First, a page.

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The historic wildfires that have seized the west are delivering a dire message: the climate crisis and decades of bad environmental policies have unleashed deadly consequences.

Half a dozen climate scientists, fire ecologists, forest officials and Indigenous fire practitioners interviewed by the Guardian this week described the recent fires in California, Oregon and Washington as alarming but unsurprising. Stephen Pyne, a fire historian, saw the fierce fires as “an ancient plague” reawakened. Chris Field, a climate scientist at Stanford University, said the sheer number and scale of the fires overwhelmed him. “Even as someone whose job it is to study fire, it’s really hard for me to keep up,” he said. “There’s so much death and destruction – and we know what we need to be doing to stop it, but we’re not doing it,” said Don Hankins, a pyrogeographer and Plains Miwok fire expert at California State University, Chico.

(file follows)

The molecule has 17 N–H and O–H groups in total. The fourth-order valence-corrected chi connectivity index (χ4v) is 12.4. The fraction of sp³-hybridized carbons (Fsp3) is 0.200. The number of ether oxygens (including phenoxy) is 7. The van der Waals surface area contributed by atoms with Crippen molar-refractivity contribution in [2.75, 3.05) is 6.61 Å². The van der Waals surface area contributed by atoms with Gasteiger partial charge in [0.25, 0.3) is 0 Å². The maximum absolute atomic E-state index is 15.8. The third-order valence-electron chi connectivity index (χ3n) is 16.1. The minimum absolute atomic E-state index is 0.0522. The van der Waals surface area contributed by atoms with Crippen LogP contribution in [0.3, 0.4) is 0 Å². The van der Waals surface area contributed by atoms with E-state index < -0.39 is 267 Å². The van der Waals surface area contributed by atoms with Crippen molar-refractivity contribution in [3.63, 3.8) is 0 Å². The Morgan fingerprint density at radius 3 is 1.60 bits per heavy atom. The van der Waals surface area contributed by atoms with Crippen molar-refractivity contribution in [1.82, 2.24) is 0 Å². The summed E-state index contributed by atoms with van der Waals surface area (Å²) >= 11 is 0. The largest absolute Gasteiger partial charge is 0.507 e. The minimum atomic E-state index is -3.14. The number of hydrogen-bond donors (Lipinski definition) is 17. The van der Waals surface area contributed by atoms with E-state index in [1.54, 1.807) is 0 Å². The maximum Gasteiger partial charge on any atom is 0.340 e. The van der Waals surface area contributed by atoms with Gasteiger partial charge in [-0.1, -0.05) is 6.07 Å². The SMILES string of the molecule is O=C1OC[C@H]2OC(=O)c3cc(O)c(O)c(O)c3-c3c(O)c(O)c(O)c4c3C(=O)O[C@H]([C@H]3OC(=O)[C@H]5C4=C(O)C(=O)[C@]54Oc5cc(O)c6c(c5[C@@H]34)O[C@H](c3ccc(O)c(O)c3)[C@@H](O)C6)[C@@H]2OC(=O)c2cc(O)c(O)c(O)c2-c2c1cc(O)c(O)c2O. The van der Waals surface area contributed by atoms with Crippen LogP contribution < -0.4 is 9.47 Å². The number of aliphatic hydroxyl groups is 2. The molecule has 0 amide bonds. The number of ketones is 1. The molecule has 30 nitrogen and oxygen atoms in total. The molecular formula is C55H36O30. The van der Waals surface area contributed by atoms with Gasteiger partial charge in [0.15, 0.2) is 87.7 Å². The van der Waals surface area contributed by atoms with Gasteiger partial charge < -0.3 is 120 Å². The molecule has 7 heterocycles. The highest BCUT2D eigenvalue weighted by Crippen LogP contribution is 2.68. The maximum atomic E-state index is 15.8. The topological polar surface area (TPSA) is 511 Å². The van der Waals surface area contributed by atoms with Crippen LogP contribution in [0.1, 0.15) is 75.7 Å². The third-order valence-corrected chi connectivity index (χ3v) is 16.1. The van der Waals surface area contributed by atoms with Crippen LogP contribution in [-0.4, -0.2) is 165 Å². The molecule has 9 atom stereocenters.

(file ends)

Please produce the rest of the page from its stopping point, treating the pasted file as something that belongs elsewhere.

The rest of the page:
Underlying the megafires are two human-caused catastrophes: the climate crisis and a century of fire suppression. Here’s what you need to know to understand the enormity of the challenges.


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